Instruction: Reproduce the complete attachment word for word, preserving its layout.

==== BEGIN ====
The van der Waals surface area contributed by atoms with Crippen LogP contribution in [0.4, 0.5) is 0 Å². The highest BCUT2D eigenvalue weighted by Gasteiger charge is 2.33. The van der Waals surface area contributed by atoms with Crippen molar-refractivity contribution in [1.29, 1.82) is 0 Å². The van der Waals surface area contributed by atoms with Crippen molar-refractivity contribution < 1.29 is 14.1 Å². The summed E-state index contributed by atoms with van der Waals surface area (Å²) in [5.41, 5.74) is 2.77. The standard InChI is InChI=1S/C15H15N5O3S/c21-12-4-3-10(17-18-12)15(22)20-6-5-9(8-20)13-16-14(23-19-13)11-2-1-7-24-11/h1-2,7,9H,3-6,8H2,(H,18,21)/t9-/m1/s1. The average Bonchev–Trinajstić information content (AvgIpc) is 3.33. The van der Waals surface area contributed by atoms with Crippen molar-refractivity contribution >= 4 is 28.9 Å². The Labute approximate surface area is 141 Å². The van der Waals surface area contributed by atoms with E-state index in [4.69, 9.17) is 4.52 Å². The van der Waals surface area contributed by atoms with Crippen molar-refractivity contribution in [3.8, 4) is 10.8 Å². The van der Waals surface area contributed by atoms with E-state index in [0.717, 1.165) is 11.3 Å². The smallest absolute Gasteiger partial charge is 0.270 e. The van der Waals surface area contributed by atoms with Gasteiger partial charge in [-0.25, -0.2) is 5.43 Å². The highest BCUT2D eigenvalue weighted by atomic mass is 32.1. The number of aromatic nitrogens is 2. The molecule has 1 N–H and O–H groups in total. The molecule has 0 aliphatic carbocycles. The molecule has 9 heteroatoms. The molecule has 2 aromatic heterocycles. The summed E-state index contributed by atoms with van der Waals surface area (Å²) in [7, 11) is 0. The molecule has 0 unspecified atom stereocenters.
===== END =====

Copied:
The van der Waals surface area contributed by atoms with Crippen LogP contribution in [0.4, 0.5) is 0 Å². The highest BCUT2D eigenvalue weighted by Gasteiger charge is 2.33. The van der Waals surface area contributed by atoms with Crippen molar-refractivity contribution in [1.29, 1.82) is 0 Å². The van der Waals surface area contributed by atoms with Crippen molar-refractivity contribution < 1.29 is 14.1 Å². The summed E-state index contributed by atoms with van der Waals surface area (Å²) in [5.41, 5.74) is 2.77. The standard InChI is InChI=1S/C15H15N5O3S/c21-12-4-3-10(17-18-12)15(22)20-6-5-9(8-20)13-16-14(23-19-13)11-2-1-7-24-11/h1-2,7,9H,3-6,8H2,(H,18,21)/t9-/m1/s1. The average Bonchev–Trinajstić information content (AvgIpc) is 3.33. The van der Waals surface area contributed by atoms with Crippen molar-refractivity contribution >= 4 is 28.9 Å². The Labute approximate surface area is 141 Å². The van der Waals surface area contributed by atoms with E-state index in [4.69, 9.17) is 4.52 Å². The van der Waals surface area contributed by atoms with Crippen molar-refractivity contribution in [3.8, 4) is 10.8 Å². The van der Waals surface area contributed by atoms with E-state index in [0.717, 1.165) is 11.3 Å². The smallest absolute Gasteiger partial charge is 0.270 e. The van der Waals surface area contributed by atoms with Gasteiger partial charge in [-0.25, -0.2) is 5.43 Å². The highest BCUT2D eigenvalue weighted by atomic mass is 32.1. The number of aromatic nitrogens is 2. The molecule has 1 N–H and O–H groups in total. The molecule has 0 aliphatic carbocycles. The molecule has 9 heteroatoms. The molecule has 2 aromatic heterocycles. The summed E-state index contributed by atoms with van der Waals surface area (Å²) in [7, 11) is 0. The molecule has 0 unspecified atom stereocenters.